Rosberg, Hamilton and Alonso cleared over incidents

2012 Bahrain Grand Prix

Nico Rosberg, Mercedes, Bahrain, 2012The stewards of the Bahrain Grand Prix have taken no action against Nico Rosberg, Lewis Hamilton or Fernando Alonso for incidents involving the drivers during the race.

The stewards investigated two separate incidents, both involving Rosberg as he defended his position from each of the drivers by moving to the right of the track on the approach to turn four.

Regarding the Hamilton collision the stewards determined the following (Rosberg was car eight and Hamilton car four):

1. The driver of car eight commenced his move to the right after the exit from turn three and moved to the right in a constant and continuous straight line manner, not making any sudden movements (as evidenced by telemetry and video evidence) and;
2. At the time he commenced his move, car four was behind him and no part of his car was alongside car eight and??
3. The driver of car eight made the move to the right prior to the driver of car four making the same move and;
4. For more than half of the distance travelled by car eight in moving in a straight line towards the right hand edge of the track, car four remained behind car eight and??
5. Because the delta speed between the two cars was quite significant it was difficult for car eight to detect the exact position of car four in relation to his own car;
6. Had a significant portion of car four been alongside that of car eight whilst car four still remained within the confines of the track, then the actions of car eight may not have been considered legitimate.

The stewards decision on the Rosberg-Alonso incident was almost identical:

1. The driver of car eight commenced his move to the right after the exit from turn three and moved to the right in a constant and continuous straight line manner, not making any sudden movements (as evidenced by telemetry and video evidence) and;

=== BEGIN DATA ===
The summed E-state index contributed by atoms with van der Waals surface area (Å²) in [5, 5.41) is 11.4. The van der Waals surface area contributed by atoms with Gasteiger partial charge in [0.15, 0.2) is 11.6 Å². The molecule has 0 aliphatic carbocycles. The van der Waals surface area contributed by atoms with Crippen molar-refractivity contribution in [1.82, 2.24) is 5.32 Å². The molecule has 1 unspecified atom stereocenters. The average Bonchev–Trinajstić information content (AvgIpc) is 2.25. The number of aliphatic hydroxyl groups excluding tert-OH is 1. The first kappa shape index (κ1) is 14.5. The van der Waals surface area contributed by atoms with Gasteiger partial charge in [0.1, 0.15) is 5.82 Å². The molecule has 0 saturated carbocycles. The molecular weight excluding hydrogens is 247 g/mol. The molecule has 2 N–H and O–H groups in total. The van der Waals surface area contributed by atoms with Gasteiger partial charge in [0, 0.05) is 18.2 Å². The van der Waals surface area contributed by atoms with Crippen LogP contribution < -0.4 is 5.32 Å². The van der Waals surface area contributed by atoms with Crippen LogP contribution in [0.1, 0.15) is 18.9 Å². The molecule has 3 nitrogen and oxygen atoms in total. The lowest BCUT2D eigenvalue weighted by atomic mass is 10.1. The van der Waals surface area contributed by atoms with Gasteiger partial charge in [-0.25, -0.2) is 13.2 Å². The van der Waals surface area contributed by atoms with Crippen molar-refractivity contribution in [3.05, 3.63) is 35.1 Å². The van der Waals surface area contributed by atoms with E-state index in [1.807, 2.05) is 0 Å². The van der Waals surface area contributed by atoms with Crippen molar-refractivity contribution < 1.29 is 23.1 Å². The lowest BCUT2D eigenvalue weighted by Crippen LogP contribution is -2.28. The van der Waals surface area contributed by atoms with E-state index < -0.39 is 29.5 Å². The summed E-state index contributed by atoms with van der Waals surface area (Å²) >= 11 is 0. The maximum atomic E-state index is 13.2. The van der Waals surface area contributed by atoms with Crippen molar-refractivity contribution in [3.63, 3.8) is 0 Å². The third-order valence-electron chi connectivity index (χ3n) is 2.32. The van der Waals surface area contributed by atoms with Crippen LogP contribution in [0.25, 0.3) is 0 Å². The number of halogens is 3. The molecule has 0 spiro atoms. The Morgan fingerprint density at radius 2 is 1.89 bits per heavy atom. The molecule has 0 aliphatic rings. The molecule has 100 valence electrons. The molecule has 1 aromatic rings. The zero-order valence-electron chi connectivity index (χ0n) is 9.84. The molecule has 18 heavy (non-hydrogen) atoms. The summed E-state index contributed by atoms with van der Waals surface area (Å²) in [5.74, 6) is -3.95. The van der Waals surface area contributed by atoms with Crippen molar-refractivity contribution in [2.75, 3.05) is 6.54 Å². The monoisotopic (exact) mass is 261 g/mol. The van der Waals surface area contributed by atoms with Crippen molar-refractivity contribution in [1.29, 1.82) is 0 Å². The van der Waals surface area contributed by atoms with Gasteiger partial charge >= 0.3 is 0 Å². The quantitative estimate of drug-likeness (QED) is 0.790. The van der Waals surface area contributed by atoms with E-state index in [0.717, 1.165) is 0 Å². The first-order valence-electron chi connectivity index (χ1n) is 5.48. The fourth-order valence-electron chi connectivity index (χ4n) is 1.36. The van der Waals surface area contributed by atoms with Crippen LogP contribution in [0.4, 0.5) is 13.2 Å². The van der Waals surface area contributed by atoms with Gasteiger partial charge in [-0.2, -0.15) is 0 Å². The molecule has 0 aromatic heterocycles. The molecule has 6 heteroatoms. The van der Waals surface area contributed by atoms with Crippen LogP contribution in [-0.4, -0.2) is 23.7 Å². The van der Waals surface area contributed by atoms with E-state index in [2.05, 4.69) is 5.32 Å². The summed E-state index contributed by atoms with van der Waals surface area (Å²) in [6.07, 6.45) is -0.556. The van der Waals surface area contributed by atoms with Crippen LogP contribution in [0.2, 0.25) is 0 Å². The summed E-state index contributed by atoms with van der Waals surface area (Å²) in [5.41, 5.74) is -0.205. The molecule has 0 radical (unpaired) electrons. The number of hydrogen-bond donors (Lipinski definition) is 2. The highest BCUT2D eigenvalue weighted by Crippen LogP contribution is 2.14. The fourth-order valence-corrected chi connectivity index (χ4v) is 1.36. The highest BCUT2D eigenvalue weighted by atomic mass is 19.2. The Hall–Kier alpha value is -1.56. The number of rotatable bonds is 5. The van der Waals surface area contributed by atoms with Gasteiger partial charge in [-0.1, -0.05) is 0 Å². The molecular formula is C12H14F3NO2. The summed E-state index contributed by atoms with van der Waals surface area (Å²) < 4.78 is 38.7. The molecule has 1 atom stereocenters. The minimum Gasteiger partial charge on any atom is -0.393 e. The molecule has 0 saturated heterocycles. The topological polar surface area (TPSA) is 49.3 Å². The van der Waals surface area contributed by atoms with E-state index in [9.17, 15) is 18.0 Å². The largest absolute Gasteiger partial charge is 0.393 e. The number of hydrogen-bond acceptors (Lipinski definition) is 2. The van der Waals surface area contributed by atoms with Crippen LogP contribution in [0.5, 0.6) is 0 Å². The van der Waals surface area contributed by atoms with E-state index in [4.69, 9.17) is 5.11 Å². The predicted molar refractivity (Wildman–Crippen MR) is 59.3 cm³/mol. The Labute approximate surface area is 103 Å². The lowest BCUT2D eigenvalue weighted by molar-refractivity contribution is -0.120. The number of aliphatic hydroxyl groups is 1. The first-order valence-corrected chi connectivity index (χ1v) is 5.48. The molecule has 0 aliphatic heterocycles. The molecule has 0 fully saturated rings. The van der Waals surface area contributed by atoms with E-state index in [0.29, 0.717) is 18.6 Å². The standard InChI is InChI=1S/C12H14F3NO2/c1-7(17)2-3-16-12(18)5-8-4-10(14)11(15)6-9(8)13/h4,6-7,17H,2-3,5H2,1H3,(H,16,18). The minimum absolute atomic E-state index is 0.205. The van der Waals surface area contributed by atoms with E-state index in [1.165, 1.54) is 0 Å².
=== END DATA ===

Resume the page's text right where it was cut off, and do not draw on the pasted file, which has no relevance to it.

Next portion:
2. At the time he commenced his move, car five was behind him and no part of his car was alongside car eight and;
3. The driver of car eight made the move to the right prior to the driver of car five making the same move and;
4. For more than half of the distance travelled by car eight in moving in a straight line towards the right hand edge of the track, car five remained behind car eight and;
5. Because the delta speed between the two cars was quite significant it was difficult for car eight to detect the exact position of car five in relation to his own car;
6. No part of car five was alongside that of car eight.

Alonso made his displeasure with Rosberg clear after the race, saying: “I can only say that if, instead of such a wide run-off area there had been a wall, I?m not sure I?d be here now to talk about it.”

2012 Bahrain Grand Prix


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181 comments on Rosberg, Hamilton and Alonso cleared over incidents

  1. tharris19 (@tharris19) said on 23rd April 2012, 1:21

    I find it difficult to blame Button or Hamilton’s driving for McLaren’s current predicament. I don’t think we know all the variables that make up a good drive from team to team. However, we do know that McLaren has been plagued with poor race management over the past few years.
    This team has lost no less than four races due to flawed race strategy and pit stop errors.

  2. DaveW (@dmw) said on 23rd April 2012, 2:21

    Ill just observe that when Hamilton passed vettel in China, and the latter with his second move put Hamilton right on the track verge, he still left some space there. It would have been insane to do otherwise. Technically Hamilton should have ceded the position but rosbergs tactic was beyond the pale. I think this is why they let Hamilton’s pass stand. Hard cases make bad rules.

  3. Mallesh Magdum (@malleshmagdum) said on 23rd April 2012, 2:53

    Rosberg deserved a reprimand. What would the stewards have done had this been Paul? F1’s new rule- ‘win a race, and do anything in the next one’?

  4. quick_kill said on 23rd April 2012, 2:59

    He was “off the racing line”, but no advantage!
    You only get those when cutting a corner.. geez!

    • Mads (@mads) said on 23rd April 2012, 9:45

      @quick_kill
      In terms of laptime, no that is true. But he got a place to overtake, which he would otherwise not have had, and a piece of “road” that Rosberg would have no way of defending.

  5. Stevensan said on 23rd April 2012, 3:19

    I still dont for the life of me understand how what Rosberg did was legal? I’ve watched it over and over and, given my interpretation of the new rules Rosberg clearly did not leave a car’s width. It was obvious that both Hamilton and Alonso were going to try and pass there and were already committed to the pass, so Rosberg’s actions clearly forced them off the track.

    In a way i’m glad its been left alone as a racing incident, but this decision effectively means what was said preseason is a load of rubbish.

    C.Whiting – March 2012 – “We don’t want to get into silly arguments about centimetres so we’ve decided the defending driver must leave at least one car width on the racing line otherwise he will be judged to have made a second move and penalised accordingly. We need to have drivers giving each other space on the track – otherwise we risk dangerous collisions.